There is a mythic geography to most cities, and Toronto is no exception.
The corner of Jane and Finch is part of that mythic geography. In our imagination it's a place of violence, poverty and foreboding suburban design. Except when someone gets shot, areas like this or Rexdale to the west (in the ridings of York West and Etobicoke North respectively) have a hard time getting attention from the city's cultural, media and political elite, obsessed as they are with waterfront rejuvenation and opera houses.
It's too bad. Far from being just a sea of bleak public housing developments, the area is a mix of cozy post- war bungalows, large homes overlooking the Humber and a wild array of locally owned businesses and restaurants catering to 100-odd ethnicities, in contrast to the growing Starbuckification of the downtown.
After a year of deadly gun violence, community members are making a play to harness the energy for change in this federal election and turn it into a movement for a political voice.
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In a highrise on Dixon Road, I strain to keep up with the huge strides of Roy Cullen, Liberal incumbent for Etobicoke North. His half-dozen volunteers include a Somali translator and an Iraqi woman who speaks Assyrian Babylonian, which I'm told is the language of Christian Iraqis, a small but growing community in this riding. His multicultural volunteer staff is the first clue to how such a well-connected white business guy (Cullen is a former Noranda VP and Paul Martin's parliamentary secretary when the PM was minister of finance) can so comfortably get re-elected in a riding beset by poverty and violence.
And he doesn't just squeak in. He won the seat with 63 per cent of the vote in the last election. Not an overly charismatic guy, Cullen says he prefers to work behind the scenes ensuring programs get funded in his riding. "Take the $50 million we announced for social programs. I'm pretty sure $10 million of that will come to Toronto," he tells me confidently.
When he finally meets someone who challenges the Lib record, a young Somali businessman, he launches into a long list of fiscal reforms. By the time he's done, the poor guy is dazed by the verbiage. As we race to the next floor, Cullen tells me, "We've got to do more." It's not the last time I hear him say this. It's the perfect Martin-Liberal mantra, consistent with the party's post-Chretien strategy of running against themselves.
But more does need to be done, and you feel the rage barely contained under the polite surface at election events throughout these ridings. Many all-candidates meetings seem to follow a similar trajectory: polite and predictable questions, partisan responses that rarely answer the questions, and a growing wave of anger that culminates at the end in shouting and tears.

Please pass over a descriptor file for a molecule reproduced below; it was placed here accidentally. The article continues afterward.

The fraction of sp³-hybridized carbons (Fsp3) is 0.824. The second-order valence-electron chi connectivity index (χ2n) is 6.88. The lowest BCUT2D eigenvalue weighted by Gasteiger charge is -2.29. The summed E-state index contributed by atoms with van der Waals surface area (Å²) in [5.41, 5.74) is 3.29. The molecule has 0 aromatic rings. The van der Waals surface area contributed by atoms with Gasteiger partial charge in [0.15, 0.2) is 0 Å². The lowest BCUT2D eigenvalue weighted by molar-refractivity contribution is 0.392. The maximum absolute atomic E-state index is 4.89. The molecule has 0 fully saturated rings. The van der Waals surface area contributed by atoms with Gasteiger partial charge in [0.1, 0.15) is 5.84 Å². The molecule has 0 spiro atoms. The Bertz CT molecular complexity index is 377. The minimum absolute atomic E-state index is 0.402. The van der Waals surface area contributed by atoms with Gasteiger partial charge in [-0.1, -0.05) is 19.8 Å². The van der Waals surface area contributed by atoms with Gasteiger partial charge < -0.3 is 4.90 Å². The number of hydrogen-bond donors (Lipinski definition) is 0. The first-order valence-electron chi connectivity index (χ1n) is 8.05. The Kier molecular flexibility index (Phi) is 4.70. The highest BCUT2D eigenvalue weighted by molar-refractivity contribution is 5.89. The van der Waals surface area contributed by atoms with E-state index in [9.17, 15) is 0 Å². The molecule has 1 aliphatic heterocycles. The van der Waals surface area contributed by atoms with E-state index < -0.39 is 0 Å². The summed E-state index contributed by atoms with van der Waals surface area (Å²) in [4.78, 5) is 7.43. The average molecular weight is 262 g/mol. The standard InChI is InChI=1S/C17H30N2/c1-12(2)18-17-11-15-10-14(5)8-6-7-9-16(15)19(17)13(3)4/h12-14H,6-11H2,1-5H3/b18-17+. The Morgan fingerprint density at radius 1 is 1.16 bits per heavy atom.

A meet hosted by the Black Business and Professionals Association descends into anger and mayhem. At another put on by the Jamaican Canadian Association, a Muslim man explodes with rage over the harassment experienced by his teenage son at the hands of the police. His anger sparks an outpouring of shrieks from others. Sitting behind veteran Black Action Defence Committee head Dudley Laws, I'm touched by his gentle attempt to console the man.
At a prayer meeting at Rexdale's Toronto West Seventh Day Adventist Church, outside of which 18-year-old Amon Beckles was shot and killed two months ago, a thousand people listen to Boston preacher Reverend Eugene Rivers. Ignoring systemic racism and the need to strengthen the social safety net for poor families, Rivers stresses personal responsibility. His sermon is spectacular, complete with writhing and stomping around the altar like a cross between Muhammad Ali and James Brown.
But when a man stands up, inspired by Rivers's call to action, saying he's thinking of inviting a troubled young gang member to live with his family, Rivers steers the man in a different direction. He suggests that Mayor David Miller should offer city property for a centre staffed 24 hours a day by church people. This sounds like a social program to me, albeit an American-style faith-based one.
Yet while the stakes are high in this community, so are the hopes. Momentum is gathering behind the search for solutions that mix personal mentoring, youth advocacy and church programs with a push for better political representation.
"There is an attempt for more political engagement here, but it isn't going to happen overnight," says Somali-born Ali Farah, a youth activist. Farah and his wife, Khatra Yousuf, are involved in youth mentoring in high schools. Farah has also been working on the Jamestown Youth Engagement program, a city-funded project that ran rec programs, taught leadership skills and operated a community kitchen in Jamestown's Elmbank Community Centre.